Questions about how the shooter entered Robb Elementary and what happened at multiple doors have been a big part of the changing information about the attack.
WHAT HAPPENED WHEN THE GUNMAN REACHED THE OUTSIDE DOOR?
State police initially said the gunman entered the school through an exterior door that had been propped open by a teacher.
Days later, state police retracted that statement to make it clear that the teacher closed the door. But somehow it didn’t lock.
Nearly a month after the rampage, Col. Steve McCraw, director of the Texas Department of Public Safety, further amended what his agency’s investigation shows: The teacher did close the door, but unbeknownst to her, it could be locked only from the outside.
The gunman “walked straight through,” McCraw said Tuesday in blistering testimony at a state Senate hearing in Austin.
Ronald Stephens, executive director of the National School Safety Center, said he was “astonished” that the exterior door could only be locked from the outside.
“I’m trying to think if I’ve even ever seen that. It’s so rare that that would be the case. Why wouldn’t there be an opportunity to lock it from the inside?”
He likened it to a house that could only be locked from the outside.
“Shouldn’t the security of the school be as safe as the security of your home?” he asked. “To only be able to lock from the outside is just totally unacceptable in my view.”
Experts did not explain during the hearing why the school’s exterior door locked from outside. Robb Elementary is an older building, constructed in 1955.
WHAT HAPPENED WHEN THE GUNMAN REACHED THE CLASSROOM DOOR?
Once inside the school, the shooter then entered a classroom with a door could not be locked from the inside by design, according to McCraw, who also said a teacher reported before the shooting that the lock was broken.
The fact that it wasn’t working was a maintenance issue, Stephens and Trump said.
“That’s about how you manage and maintain school property in a responsible way,” Stephens said.
McCraw also disclosed Tuesday that despite the fact that the door was unlocked, there is no indication officers tried to open it during the standoff. He said police instead waited around for a key.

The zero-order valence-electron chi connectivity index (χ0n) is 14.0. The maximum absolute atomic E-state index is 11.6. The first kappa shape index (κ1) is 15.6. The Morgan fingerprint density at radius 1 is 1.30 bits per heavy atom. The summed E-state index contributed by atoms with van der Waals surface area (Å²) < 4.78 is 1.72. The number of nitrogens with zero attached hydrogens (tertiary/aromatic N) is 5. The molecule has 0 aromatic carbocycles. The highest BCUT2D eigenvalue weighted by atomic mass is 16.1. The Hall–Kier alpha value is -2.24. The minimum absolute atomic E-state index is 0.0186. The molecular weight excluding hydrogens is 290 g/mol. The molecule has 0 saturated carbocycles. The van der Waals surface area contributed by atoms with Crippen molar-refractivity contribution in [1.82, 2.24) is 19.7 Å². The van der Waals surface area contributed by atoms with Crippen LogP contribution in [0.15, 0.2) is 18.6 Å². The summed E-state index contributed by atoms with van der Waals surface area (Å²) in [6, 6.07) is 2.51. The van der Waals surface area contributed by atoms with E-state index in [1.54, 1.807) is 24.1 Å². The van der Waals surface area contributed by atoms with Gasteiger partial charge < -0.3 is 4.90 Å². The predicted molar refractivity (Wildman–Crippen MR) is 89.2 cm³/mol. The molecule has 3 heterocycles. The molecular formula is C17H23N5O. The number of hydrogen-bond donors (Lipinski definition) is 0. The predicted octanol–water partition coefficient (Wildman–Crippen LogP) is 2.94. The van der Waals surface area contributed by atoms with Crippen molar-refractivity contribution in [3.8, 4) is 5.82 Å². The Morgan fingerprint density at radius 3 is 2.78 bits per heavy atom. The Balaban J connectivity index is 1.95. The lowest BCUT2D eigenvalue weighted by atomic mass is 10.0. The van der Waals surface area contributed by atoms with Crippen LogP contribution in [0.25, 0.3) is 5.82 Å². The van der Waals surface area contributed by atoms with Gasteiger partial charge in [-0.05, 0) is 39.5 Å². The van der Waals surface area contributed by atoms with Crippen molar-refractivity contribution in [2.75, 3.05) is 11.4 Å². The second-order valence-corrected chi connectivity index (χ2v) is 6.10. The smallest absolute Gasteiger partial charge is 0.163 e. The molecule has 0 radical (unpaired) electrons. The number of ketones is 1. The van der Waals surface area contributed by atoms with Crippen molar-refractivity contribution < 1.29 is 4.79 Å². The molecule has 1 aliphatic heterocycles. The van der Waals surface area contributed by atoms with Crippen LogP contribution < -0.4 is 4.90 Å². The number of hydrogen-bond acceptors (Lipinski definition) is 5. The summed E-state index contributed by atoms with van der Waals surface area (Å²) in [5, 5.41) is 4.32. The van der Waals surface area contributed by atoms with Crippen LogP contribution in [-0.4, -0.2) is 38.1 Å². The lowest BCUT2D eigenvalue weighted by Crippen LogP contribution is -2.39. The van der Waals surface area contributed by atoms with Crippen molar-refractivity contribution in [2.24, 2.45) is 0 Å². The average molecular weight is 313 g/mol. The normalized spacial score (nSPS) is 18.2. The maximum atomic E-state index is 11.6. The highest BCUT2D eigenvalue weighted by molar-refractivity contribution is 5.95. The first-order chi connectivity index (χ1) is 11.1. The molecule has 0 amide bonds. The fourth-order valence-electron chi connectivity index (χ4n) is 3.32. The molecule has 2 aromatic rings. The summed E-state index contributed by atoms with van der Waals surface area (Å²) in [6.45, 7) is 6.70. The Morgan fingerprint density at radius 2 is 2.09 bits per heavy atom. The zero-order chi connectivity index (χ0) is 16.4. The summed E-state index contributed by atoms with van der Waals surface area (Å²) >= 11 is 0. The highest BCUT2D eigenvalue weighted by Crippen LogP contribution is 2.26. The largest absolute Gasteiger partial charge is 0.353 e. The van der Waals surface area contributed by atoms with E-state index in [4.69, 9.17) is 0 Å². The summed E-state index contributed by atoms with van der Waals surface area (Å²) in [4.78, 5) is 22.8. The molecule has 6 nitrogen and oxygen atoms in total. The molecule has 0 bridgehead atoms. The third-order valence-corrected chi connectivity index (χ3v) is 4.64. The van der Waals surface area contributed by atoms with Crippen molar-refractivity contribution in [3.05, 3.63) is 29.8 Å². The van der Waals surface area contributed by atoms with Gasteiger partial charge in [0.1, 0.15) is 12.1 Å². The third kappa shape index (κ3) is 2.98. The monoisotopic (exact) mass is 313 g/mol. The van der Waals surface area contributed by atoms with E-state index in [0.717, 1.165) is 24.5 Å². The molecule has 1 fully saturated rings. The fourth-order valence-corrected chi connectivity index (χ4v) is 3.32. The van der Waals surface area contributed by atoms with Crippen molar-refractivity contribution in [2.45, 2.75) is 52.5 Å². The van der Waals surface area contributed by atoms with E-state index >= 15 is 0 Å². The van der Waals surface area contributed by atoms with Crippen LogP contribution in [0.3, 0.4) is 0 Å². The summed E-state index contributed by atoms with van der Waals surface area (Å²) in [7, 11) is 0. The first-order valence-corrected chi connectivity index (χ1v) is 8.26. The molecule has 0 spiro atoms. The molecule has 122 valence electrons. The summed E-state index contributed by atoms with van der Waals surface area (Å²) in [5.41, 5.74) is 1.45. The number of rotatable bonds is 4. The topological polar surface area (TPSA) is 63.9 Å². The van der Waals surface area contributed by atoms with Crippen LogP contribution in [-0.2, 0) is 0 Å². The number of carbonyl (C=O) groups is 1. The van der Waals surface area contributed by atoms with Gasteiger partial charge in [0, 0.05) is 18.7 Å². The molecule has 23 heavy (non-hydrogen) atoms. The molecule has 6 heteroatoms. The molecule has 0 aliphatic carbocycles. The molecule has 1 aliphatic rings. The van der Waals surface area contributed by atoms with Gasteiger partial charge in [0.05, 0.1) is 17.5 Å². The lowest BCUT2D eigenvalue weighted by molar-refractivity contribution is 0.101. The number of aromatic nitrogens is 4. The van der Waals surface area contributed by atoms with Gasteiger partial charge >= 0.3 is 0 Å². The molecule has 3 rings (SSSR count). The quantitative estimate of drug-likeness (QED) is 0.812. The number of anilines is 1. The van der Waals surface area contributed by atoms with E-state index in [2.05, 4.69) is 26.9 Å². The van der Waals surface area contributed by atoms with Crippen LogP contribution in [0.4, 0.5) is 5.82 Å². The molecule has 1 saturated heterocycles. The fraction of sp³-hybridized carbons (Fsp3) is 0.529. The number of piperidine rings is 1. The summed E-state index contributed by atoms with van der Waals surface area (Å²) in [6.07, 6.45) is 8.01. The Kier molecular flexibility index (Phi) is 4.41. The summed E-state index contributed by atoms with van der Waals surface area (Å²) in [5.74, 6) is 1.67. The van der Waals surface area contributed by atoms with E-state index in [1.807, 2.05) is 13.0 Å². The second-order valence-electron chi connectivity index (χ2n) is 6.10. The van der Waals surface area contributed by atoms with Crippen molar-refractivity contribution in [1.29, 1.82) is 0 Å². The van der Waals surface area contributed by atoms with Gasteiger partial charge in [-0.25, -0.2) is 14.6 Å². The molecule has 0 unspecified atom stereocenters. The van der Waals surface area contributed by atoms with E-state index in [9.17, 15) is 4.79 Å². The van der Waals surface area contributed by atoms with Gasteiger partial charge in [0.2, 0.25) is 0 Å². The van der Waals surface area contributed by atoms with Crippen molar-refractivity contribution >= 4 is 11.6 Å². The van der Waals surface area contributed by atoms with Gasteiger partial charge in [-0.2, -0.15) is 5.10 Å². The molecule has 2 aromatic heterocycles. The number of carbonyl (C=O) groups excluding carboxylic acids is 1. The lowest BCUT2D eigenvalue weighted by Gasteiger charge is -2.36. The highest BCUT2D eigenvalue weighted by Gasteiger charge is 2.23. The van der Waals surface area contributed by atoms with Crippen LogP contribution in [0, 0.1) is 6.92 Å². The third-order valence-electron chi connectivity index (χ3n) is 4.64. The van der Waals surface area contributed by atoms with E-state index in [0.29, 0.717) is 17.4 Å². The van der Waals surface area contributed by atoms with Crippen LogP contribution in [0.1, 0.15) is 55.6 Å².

Stephens said the way the situation played out spoke to the broader need of having a crisis plan in place.
“To me, there’s just a whole cascade of apparent failures that took place in this particular situation,” he said. “It’s a wake-up call to everyone across America.”
HAVE THERE BEEN PROBLEMS BEFORE?
At Sandy Hook Elementary School, the doors of the two classrooms where all 20 children were killed in the 2012 massacre, along with their teachers, could only be locked from the hallway with a key.
Some victims’ families have said lives could have been saved if teachers were able to lock classroom doors from the inside, and they questioned whether two teachers who were killed in the shooting, Victoria Soto and Lauren Rousseau, even had access to keys.
Another teacher who could not get a classroom door locked told investigators that she looked into the hallways, saw a janitor who yelled at the gunman to leave and motioned to the janitor to lock her door.
Sandy Hook Elementary was also built in 1955.
WHAT STEPS ARE RECOMMENDED?
State and federal panels charged with reviewing individual mass shootings have repeatedly advised schools to limit access by locking exterior doors, as well as forcing visitors to enter through a secure door and requiring teachers to lock classrooms while classes are in session.
Teachers and students drill for how to respond.
“Lock the door, turn off the light. Get the kids and staff into a hard corner, meaning not in the direct line of sight of the window where somebody can shoot through, and be quiet,” Trump said.
He said those actions can “absolutely” save lives.
Exterior doors “keep the threat out of the building. Your next layer inside are your locked doors to your classrooms, officers and work areas. All of these layers are intended to buy time,” he said.
He said shooters’ adrenaline is going and they know that — in most cases — their time is limited.
“They’re not going to spend a ton of time trying to get in a locked door where they may or may not know if somebody’s inside, if the kids are quiet and out of sight. They’re going to continue to move on to where they have a more accessible target.”
Find more AP coverage of the Uvalde school shooting: https://apnews.com/hub/uvalde-school-shooting